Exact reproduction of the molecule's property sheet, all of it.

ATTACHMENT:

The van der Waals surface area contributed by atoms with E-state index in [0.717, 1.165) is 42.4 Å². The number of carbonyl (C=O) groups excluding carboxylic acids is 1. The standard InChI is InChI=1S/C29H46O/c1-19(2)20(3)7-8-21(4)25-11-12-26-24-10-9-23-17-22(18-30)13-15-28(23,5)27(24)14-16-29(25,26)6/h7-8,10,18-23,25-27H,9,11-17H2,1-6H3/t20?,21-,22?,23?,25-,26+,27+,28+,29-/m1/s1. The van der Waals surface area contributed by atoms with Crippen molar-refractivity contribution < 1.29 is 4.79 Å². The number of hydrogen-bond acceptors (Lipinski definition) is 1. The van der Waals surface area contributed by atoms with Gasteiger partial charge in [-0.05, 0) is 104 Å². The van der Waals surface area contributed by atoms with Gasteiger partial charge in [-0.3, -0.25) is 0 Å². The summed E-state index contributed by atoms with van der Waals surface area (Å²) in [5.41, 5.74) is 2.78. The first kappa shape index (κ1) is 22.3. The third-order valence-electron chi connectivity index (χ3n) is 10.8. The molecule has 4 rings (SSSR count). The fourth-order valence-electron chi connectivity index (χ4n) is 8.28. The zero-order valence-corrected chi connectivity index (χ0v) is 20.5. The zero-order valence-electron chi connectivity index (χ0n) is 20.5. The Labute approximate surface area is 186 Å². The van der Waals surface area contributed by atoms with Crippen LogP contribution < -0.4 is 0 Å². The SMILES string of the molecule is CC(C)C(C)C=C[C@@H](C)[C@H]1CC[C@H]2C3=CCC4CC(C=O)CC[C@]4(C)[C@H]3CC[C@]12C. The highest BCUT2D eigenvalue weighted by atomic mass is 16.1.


The van der Waals surface area contributed by atoms with E-state index in [0.717, 1.165) is 42.4 Å². The number of carbonyl (C=O) groups excluding carboxylic acids is 1. The standard InChI is InChI=1S/C29H46O/c1-19(2)20(3)7-8-21(4)25-11-12-26-24-10-9-23-17-22(18-30)13-15-28(23,5)27(24)14-16-29(25,26)6/h7-8,10,18-23,25-27H,9,11-17H2,1-6H3/t20?,21-,22?,23?,25-,26+,27+,28+,29-/m1/s1. The van der Waals surface area contributed by atoms with Crippen molar-refractivity contribution < 1.29 is 4.79 Å². The number of hydrogen-bond acceptors (Lipinski definition) is 1. The van der Waals surface area contributed by atoms with Gasteiger partial charge in [-0.05, 0) is 104 Å². The van der Waals surface area contributed by atoms with Gasteiger partial charge in [-0.3, -0.25) is 0 Å². The summed E-state index contributed by atoms with van der Waals surface area (Å²) in [5.41, 5.74) is 2.78. The first kappa shape index (κ1) is 22.3. The third-order valence-electron chi connectivity index (χ3n) is 10.8. The molecule has 4 rings (SSSR count). The fourth-order valence-electron chi connectivity index (χ4n) is 8.28. The zero-order valence-corrected chi connectivity index (χ0v) is 20.5. The zero-order valence-electron chi connectivity index (χ0n) is 20.5. The Labute approximate surface area is 186 Å². The van der Waals surface area contributed by atoms with Crippen LogP contribution < -0.4 is 0 Å². The SMILES string of the molecule is CC(C)C(C)C=C[C@@H](C)[C@H]1CC[C@H]2C3=CCC4CC(C=O)CC[C@]4(C)[C@H]3CC[C@]12C. The highest BCUT2D eigenvalue weighted by atomic mass is 16.1.